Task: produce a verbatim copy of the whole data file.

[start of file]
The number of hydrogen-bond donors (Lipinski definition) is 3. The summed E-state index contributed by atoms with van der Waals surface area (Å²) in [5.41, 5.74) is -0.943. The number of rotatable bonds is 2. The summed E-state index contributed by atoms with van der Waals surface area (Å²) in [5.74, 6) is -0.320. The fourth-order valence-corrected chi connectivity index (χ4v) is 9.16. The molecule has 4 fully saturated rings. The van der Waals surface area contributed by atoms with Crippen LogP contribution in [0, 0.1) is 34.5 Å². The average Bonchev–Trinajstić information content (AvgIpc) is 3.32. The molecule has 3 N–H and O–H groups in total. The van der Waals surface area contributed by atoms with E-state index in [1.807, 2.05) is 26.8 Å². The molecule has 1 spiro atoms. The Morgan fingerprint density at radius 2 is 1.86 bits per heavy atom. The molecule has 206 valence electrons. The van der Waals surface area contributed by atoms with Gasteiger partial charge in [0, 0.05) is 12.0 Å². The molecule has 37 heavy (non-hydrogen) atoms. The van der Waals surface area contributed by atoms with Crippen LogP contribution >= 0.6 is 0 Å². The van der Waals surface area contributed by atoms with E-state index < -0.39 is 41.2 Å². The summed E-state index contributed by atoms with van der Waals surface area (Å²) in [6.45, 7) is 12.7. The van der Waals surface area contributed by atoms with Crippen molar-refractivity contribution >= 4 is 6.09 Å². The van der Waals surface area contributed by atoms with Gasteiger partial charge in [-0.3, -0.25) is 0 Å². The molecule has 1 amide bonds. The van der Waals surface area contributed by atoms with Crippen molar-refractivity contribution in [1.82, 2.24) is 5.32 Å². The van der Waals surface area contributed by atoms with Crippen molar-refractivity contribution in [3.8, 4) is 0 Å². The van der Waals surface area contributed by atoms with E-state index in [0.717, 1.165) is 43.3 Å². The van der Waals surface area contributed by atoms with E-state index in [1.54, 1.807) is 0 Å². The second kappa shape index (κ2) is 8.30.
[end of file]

The number of hydrogen-bond donors (Lipinski definition) is 3. The summed E-state index contributed by atoms with van der Waals surface area (Å²) in [5.41, 5.74) is -0.943. The number of rotatable bonds is 2. The summed E-state index contributed by atoms with van der Waals surface area (Å²) in [5.74, 6) is -0.320. The fourth-order valence-corrected chi connectivity index (χ4v) is 9.16. The molecule has 4 fully saturated rings. The van der Waals surface area contributed by atoms with Crippen LogP contribution in [0, 0.1) is 34.5 Å². The average Bonchev–Trinajstić information content (AvgIpc) is 3.32. The molecule has 3 N–H and O–H groups in total. The van der Waals surface area contributed by atoms with E-state index in [1.807, 2.05) is 26.8 Å². The molecule has 1 spiro atoms. The Morgan fingerprint density at radius 2 is 1.86 bits per heavy atom. The molecule has 206 valence electrons. The van der Waals surface area contributed by atoms with Gasteiger partial charge in [0, 0.05) is 12.0 Å². The molecule has 37 heavy (non-hydrogen) atoms. The van der Waals surface area contributed by atoms with Crippen LogP contribution >= 0.6 is 0 Å². The van der Waals surface area contributed by atoms with E-state index < -0.39 is 41.2 Å². The summed E-state index contributed by atoms with van der Waals surface area (Å²) in [6.45, 7) is 12.7. The van der Waals surface area contributed by atoms with Crippen molar-refractivity contribution >= 4 is 6.09 Å². The van der Waals surface area contributed by atoms with Gasteiger partial charge in [-0.3, -0.25) is 0 Å². The molecule has 1 amide bonds. The van der Waals surface area contributed by atoms with Crippen molar-refractivity contribution in [1.82, 2.24) is 5.32 Å². The van der Waals surface area contributed by atoms with Crippen molar-refractivity contribution in [3.8, 4) is 0 Å². The van der Waals surface area contributed by atoms with E-state index in [0.717, 1.165) is 43.3 Å². The van der Waals surface area contributed by atoms with E-state index in [1.54, 1.807) is 0 Å². The second kappa shape index (κ2) is 8.30.